Quigg masters university of the gym

Terry Dooley
02/07/2015 10:55am

Bury’s Scott Quigg lives and breathes the 'Hard work, dedication' mantra that has become an oft-quoted phrase in modern-day boxing. Indeed, this mindset has not just brought him to the top of his chosen profession, it also led the WBA super-bantamweight titlist into the sport after it became clear that school wasn’t working out for him. “The final straw was when I thought: ‘Right, I’ll give this a go’ and worked hard,” said Quigg (30-0-2, 22 early), when telling Boxing Monthly why he left school at the tender age of 13. It was Mock Exam time and my favourite subject was maths. I did all my homework and concentrated then did the test. I thought: ‘I’ve got it here, I’ve done well’ then got the test sheet back, red crosses on every question."

Bradley-Vargas revisited

Michael Montero & Tiffany Lam
30/06/2015 6:25pm

Highlights and reflections on the dramatic Bradley-Vargas card from the StubHub Center in Carson, California, which headlined the 1,000th fight celebration of HBO Championship Boxing. Michael Montero provides analysis on Timothy Bradley's exciting victory over Jessie Vargas including CompuBox punch stats and the controversial ending to the fight from referee Pat Russell. Montero also discusses the special media day event he participated in with the California State Athletic Commission.


Latest World and British Ratings (July 2015)

Colin Harris
30/06/2015 10:50am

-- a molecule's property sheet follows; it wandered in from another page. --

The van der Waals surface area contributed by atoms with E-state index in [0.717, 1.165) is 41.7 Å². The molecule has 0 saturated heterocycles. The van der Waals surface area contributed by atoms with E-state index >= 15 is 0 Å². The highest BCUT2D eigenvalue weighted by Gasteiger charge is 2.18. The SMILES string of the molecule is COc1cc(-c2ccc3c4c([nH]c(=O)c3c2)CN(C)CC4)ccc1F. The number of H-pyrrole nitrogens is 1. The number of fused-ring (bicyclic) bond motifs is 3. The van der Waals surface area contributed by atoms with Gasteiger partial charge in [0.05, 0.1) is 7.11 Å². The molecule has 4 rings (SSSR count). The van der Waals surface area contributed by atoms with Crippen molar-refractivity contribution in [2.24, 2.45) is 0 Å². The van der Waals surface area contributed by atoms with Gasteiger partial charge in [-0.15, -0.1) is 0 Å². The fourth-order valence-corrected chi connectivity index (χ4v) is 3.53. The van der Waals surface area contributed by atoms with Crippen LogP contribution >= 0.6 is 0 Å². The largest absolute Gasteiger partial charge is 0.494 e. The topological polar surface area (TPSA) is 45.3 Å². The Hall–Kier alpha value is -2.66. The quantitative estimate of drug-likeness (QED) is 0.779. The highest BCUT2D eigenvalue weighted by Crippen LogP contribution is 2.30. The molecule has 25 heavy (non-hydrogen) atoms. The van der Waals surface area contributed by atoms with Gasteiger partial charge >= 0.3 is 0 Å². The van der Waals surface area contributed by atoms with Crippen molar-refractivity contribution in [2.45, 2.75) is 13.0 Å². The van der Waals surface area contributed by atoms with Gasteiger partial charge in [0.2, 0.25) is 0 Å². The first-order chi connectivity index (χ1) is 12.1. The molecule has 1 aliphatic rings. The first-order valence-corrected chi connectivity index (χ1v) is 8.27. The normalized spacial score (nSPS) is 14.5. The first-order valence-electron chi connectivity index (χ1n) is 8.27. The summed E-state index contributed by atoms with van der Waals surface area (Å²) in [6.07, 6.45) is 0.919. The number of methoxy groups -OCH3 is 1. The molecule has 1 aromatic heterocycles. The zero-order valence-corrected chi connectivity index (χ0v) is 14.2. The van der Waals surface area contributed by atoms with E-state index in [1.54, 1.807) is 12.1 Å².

Boxing Monthly’s World and British rankings for July 2015 are explained by Colin Harris, our in-house ratings statistician. Trainer, fighter, manager and promoter queries are welcome.

Mosley: ‘Mayweather would have trouble in another era’

Kelsey McCarson
29/06/2015 10:30am

Shane Mosley, winner of world titles in three different weight divisions and arguably one of the best lightweights in boxing history, isn’t sure today’s premier boxer, Floyd Mayweather, would be quite so successful competing during another era. “Floyd is a phenomenal fighter. He’s sharp and he works hard and does what he’s supposed to do to win fights,” said Mosley. “But you put him in a different era where you have some hungry guys and I think he has some trouble. Like I said, the amateur program messed up these up-and-coming fighters where they’re not fighting the same. Floyd got the scoring from his father and his uncle and stuff like that where he learned that style. It’s going to be hard to beat him. You can’t beat him at that.”

The Russell and Doggett show

Mark Butcher
28/06/2015 1:24pm

Boxing has a tendency to touch the surreal and provide moments where we rub our eyes and wonder ‘did that really happen’? This was again in evidence on a strange weekend of refereeing gaffes on either side of the world which unfortunately overshadowed events in the ring. In Carson, California, Pat Russell incomprehensibly stopped a fight seven seconds early and appeared to hand Jessie Vargas a dramatic, last gasp win over a hurt but recovered Timothy Bradley while, in Bangkok, Larry Doggett allowed Amnat Ruenroeng to bodyslam, chokehold, grapple and even mount a bemused John Riel Casimero.